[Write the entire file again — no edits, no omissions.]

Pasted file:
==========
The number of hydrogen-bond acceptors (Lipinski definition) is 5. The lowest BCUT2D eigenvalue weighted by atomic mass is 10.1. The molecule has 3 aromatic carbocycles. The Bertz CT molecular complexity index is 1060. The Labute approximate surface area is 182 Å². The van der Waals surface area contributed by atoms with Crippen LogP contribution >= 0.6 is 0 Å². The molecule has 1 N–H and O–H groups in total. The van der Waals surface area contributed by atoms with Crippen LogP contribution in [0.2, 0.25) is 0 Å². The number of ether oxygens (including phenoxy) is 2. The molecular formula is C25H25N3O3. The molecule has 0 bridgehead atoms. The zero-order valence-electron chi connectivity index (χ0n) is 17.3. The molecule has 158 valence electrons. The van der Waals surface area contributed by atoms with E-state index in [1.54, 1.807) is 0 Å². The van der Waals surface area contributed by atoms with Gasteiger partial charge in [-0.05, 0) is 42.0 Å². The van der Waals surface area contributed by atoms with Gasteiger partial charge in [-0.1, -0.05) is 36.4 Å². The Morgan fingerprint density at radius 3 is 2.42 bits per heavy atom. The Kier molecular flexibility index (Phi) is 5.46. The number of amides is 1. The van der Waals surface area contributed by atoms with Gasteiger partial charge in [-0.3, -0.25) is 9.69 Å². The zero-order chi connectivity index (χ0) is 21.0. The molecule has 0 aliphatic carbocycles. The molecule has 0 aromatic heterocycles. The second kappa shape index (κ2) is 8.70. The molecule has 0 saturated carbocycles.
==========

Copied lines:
The number of hydrogen-bond acceptors (Lipinski definition) is 5. The lowest BCUT2D eigenvalue weighted by atomic mass is 10.1. The molecule has 3 aromatic carbocycles. The Bertz CT molecular complexity index is 1060. The Labute approximate surface area is 182 Å². The van der Waals surface area contributed by atoms with Crippen LogP contribution >= 0.6 is 0 Å². The molecule has 1 N–H and O–H groups in total. The van der Waals surface area contributed by atoms with Crippen LogP contribution in [0.2, 0.25) is 0 Å². The number of ether oxygens (including phenoxy) is 2. The molecular formula is C25H25N3O3. The molecule has 0 bridgehead atoms. The zero-order valence-electron chi connectivity index (χ0n) is 17.3. The molecule has 158 valence electrons. The van der Waals surface area contributed by atoms with E-state index in [1.54, 1.807) is 0 Å². The van der Waals surface area contributed by atoms with Gasteiger partial charge in [-0.05, 0) is 42.0 Å². The van der Waals surface area contributed by atoms with Gasteiger partial charge in [-0.1, -0.05) is 36.4 Å². The Morgan fingerprint density at radius 3 is 2.42 bits per heavy atom. The Kier molecular flexibility index (Phi) is 5.46. The number of amides is 1. The van der Waals surface area contributed by atoms with Gasteiger partial charge in [-0.3, -0.25) is 9.69 Å². The zero-order chi connectivity index (χ0) is 21.0. The molecule has 0 aliphatic carbocycles. The molecule has 0 aromatic heterocycles. The second kappa shape index (κ2) is 8.70. The molecule has 0 saturated carbocycles.